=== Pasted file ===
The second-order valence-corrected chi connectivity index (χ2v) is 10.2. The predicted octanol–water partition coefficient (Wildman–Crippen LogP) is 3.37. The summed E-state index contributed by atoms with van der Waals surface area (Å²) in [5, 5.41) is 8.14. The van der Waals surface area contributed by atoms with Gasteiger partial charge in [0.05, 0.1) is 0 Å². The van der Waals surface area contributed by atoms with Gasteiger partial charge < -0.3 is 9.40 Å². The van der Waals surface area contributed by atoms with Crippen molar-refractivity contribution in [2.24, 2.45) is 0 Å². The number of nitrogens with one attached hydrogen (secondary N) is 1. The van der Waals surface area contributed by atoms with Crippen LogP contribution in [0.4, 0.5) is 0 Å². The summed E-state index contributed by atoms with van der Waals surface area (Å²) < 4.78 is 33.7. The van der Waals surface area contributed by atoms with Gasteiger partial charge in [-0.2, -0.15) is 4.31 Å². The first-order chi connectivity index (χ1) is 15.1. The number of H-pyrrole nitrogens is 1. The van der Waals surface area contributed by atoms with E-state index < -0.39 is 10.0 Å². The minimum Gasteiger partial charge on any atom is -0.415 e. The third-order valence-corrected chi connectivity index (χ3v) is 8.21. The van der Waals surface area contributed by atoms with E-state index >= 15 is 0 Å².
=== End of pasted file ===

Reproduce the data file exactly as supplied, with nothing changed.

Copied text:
The second-order valence-corrected chi connectivity index (χ2v) is 10.2. The predicted octanol–water partition coefficient (Wildman–Crippen LogP) is 3.37. The summed E-state index contributed by atoms with van der Waals surface area (Å²) in [5, 5.41) is 8.14. The van der Waals surface area contributed by atoms with Gasteiger partial charge in [0.05, 0.1) is 0 Å². The van der Waals surface area contributed by atoms with Gasteiger partial charge < -0.3 is 9.40 Å². The van der Waals surface area contributed by atoms with Crippen molar-refractivity contribution in [2.24, 2.45) is 0 Å². The number of nitrogens with one attached hydrogen (secondary N) is 1. The van der Waals surface area contributed by atoms with Crippen LogP contribution in [0.4, 0.5) is 0 Å². The summed E-state index contributed by atoms with van der Waals surface area (Å²) < 4.78 is 33.7. The van der Waals surface area contributed by atoms with Gasteiger partial charge in [-0.2, -0.15) is 4.31 Å². The first-order chi connectivity index (χ1) is 15.1. The number of H-pyrrole nitrogens is 1. The van der Waals surface area contributed by atoms with E-state index < -0.39 is 10.0 Å². The minimum Gasteiger partial charge on any atom is -0.415 e. The third-order valence-corrected chi connectivity index (χ3v) is 8.21. The van der Waals surface area contributed by atoms with E-state index >= 15 is 0 Å².